THE PRESIDENT: Thank you, everybody. (Applause.) Thank you so much. Everybody, please have a seat. Thank you.
Well, good afternoon, everybody.
AUDIENCE: Good afternoon.
THE PRESIDENT: Gina, I want to thank you not just for the introduction, but for the incredible work that you and your team have been doing — not just on this issue, but on generally making sure that we’ve got clean air, clean water, a great future for our kids.
I want to thank all the members of Congress who are here, as well, who have been fighting this issue, and sometimes at great odds with others, but are willing to take on what is going to be one of the key challenges of our lifetimes and future generations. I want to thank our Surgeon General, who’s just been doing outstanding work and is helping to make the connection between this critical issue and the health of our families.
Over the past six and a half years, we’ve taken on some of the toughest challenges of our time — from rebuilding our economy after a devastating recession, to ending our wars in Iraq and Afghanistan and bringing almost all of our troops home, to strengthening our security through tough and principled diplomacy. But I am convinced that no challenge poses a greater threat to our future and future generations than a changing climate. And that’s what brings us here today.
Now, not everyone here is a scientist — (laughter) — but some of you are among the best scientists in the world. And what you and your colleagues have been showing us for years now is that human activities are changing the climate in dangerous ways. Levels of carbon dioxide, which heats up our atmosphere, are higher than they’ve been in 800,000 years; 2014 was the planet’s warmest year on record. And we’ve been setting a lot of records in terms of warmest years over the last decade. One year doesn’t make a trend, but 14 of the 15 warmest years on record have fallen within the first 15 years of this century.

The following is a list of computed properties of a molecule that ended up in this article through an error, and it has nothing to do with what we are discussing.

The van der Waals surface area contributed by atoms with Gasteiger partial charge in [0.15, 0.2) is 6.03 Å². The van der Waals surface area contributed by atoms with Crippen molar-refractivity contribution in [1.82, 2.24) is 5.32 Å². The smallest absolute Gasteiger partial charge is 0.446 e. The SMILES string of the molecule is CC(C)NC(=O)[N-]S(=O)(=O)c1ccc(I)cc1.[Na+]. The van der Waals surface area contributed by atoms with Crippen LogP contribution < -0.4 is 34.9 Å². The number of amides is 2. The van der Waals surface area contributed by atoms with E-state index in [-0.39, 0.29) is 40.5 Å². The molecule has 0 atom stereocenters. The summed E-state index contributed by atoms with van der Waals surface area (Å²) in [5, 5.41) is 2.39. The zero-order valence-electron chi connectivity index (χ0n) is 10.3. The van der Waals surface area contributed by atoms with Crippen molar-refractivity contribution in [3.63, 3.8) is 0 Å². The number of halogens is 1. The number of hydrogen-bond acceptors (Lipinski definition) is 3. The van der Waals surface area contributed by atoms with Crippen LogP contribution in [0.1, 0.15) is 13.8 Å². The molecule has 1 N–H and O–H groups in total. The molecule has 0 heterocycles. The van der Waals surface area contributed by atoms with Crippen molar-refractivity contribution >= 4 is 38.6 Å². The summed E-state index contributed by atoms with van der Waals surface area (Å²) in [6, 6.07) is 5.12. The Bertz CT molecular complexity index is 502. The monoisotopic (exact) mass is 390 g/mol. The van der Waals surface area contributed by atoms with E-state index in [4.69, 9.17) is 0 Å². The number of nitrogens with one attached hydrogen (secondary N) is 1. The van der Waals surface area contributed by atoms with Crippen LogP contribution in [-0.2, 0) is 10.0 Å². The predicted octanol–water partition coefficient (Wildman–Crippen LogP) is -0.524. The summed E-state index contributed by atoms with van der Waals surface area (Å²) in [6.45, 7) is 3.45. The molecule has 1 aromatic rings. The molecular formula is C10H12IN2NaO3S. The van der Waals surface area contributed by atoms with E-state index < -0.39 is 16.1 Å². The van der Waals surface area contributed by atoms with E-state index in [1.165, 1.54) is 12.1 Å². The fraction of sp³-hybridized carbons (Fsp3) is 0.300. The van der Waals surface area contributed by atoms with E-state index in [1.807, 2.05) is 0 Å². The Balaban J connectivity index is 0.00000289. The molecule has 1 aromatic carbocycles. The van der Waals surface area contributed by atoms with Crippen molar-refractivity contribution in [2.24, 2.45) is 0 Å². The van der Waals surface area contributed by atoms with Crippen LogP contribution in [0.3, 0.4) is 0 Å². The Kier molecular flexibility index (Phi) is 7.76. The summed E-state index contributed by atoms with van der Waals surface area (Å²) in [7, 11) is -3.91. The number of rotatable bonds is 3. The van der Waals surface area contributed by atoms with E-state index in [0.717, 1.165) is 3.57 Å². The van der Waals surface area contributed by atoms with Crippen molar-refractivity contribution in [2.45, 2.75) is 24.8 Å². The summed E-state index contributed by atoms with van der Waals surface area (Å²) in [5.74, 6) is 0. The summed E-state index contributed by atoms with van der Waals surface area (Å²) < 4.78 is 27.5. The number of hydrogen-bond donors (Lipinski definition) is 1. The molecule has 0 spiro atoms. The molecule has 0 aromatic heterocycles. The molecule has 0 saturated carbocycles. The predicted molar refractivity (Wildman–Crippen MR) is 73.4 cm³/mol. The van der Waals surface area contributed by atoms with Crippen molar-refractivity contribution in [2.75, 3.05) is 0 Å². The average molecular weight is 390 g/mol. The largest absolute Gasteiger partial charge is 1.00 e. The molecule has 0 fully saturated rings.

Climate change is no longer just about the future that we’re predicting for our children or our grandchildren; it’s about the reality that we’re living with every day, right now.
The Pentagon says that climate change poses immediate risks to our national security. While we can’t say any single weather event is entirely caused by climate change, we’ve seen stronger storms, deeper droughts, longer wildfire seasons. Charleston and Miami now flood at high tide. Shrinking ice caps forced National Geographic to make the biggest change in its atlas since the Soviet Union broke apart.
Over the past three decades, nationwide asthma rates have more than doubled, and climate change puts those Americans at greater risk of landing in the hospital. As one of America’s governors has said, “We’re the first generation to feel the impact of climate change and the last generation that can do something about it.”
And that’s why I committed the United States to leading the world on this challenge, because I believe there is such a thing as being too late.
Most of the issues that I deal with — and I deal with some tough issues that cross my desk — by definition, I don’t deal with issues if they’re easy to solve because somebody else has already solved them. And some of them are grim. Some of them are heartbreaking. Some of them are hard. Some of them are frustrating. But most of the time, the issues we deal with are ones that are temporally bound and we can anticipate things getting better if we just kind of plug away at it, even incrementally. But this is one of those rare issues — because of its magnitude, because of its scope — that if we don’t get it right we may not be able to reverse, and we may not be able to adapt sufficiently. There is such a thing as being too late when it comes to climate change. (Applause.)
Now, that shouldn’t make us hopeless; it’s not as if there’s nothing we can do about it. We can take action. Over the past several years, America has been working to use less dirty energy, more clean energy, waste less energy throughout our economy. We’ve set new fuel economy standards that mean our cars will go twice as far on a gallon of gas by the middle of the next decade. Combined with lower gas prices, these standards are on pace to save drivers an average of $700 at the pump this year. We doubled down on our investment in renewable energy. We’re generating three times as much wind power, 20 times as much solar power as we did in 2008.
These steps are making a difference. Over the past decade, even as our economy has continued to grow, the United States has cut our total carbon pollution more than any other nation on Earth. (Applause.) That’s the good news. But I am here to say that if we want to protect our economy and our security and our children’s health, we’re going to have to do more. The science tells us we have to do more.